CBG kills pancreatic tumor cells in vitro

The most common form of pancreatic cancer is pancreatic ductal adenocarcinoma (PDAC). It has a poor prognosis primarily due to its chemotherapy resistance - less than 10% survival rate after 5 years.

This study examined the effectiveness of a single dose of CBG on cell models (in vitro) of PDAC. It was published in February 2024 in the International Journal of Molecular Sciences.

A single dose of CBG isolate was applied to several different types of pancreatic cancer cell cultures to determine its effect after 48 or 72 hours. They also applied single doses to healthy human cell lines to determine their toxicity.


Additionally, CBG was combined with some standard chemotherapy treatments: gemcitabine (GEM) and paclitaxel (PTX) to determine if there were any synergistic effects.

Overall they found a positive dose response relationship - higher doses of CBG caused more cancer cell death. And they found adding CBG to two standard chemotherapy drugs was more cytotoxic to cancer cells than the chemotherapy drugs alone.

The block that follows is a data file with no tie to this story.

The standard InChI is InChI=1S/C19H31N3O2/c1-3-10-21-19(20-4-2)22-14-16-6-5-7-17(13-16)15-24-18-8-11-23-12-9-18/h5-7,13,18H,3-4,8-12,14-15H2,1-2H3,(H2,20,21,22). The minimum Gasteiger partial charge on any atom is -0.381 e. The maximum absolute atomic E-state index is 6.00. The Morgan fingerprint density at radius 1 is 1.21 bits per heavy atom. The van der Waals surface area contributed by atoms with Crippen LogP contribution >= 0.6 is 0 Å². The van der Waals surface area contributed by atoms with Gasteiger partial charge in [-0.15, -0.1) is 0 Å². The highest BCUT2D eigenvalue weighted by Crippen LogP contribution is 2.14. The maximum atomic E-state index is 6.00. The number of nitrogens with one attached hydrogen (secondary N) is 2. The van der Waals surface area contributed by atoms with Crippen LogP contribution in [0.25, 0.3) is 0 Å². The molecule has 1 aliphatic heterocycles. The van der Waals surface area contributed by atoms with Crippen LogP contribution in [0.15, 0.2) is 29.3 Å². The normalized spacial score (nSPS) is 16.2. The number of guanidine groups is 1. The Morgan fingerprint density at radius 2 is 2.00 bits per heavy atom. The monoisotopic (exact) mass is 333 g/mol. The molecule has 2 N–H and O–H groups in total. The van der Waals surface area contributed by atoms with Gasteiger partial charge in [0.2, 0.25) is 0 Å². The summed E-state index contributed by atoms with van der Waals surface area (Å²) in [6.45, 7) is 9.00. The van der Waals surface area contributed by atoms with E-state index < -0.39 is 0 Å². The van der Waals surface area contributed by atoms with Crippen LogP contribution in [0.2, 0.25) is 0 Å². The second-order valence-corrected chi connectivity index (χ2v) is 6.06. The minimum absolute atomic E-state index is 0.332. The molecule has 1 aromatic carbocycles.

The methods used to quantify results in this type of study are complex. The details are covered in the full text article (link at end). However, the results in the authors' words are less complex:

CBG Inhibits Cell Growth of PDAC Cell Lines

CBG Induces Autophagy

CBG Induces Apoptosis in PDAC Cell Lines

The Combination of CBG with PTX or GEM Induces Higher Cytotoxicity Compared to Administration of Single Drugs in PDAC Cell Lines


The authors' concluded:

our results showed that CBG, a non-psychomimetic cannabinoid from Cannabis Sativa L., can induce an anticancer effect in two human PDAC cell lines, supporting the ability of cannabinoids to interfere with several pro-tumoral pathways



The full text article is here at MDPI.com.



Zeppa, L.; Aguzzi, C.; Morelli, M.B.; Marinelli, O.; Giangrossi, M.; Luongo, M.; Amantini, C.; Santoni, G.; Nabissi, M. Cannabigerol Induces Autophagic Cell Death by Inhibiting EGFR-RAS Pathways in Human Pancreatic Ductal Adenocarcinoma Cell Lines. Int. J. Mol. Sci. 202425, 2001. https://doi.org/10.3390/ijms25042001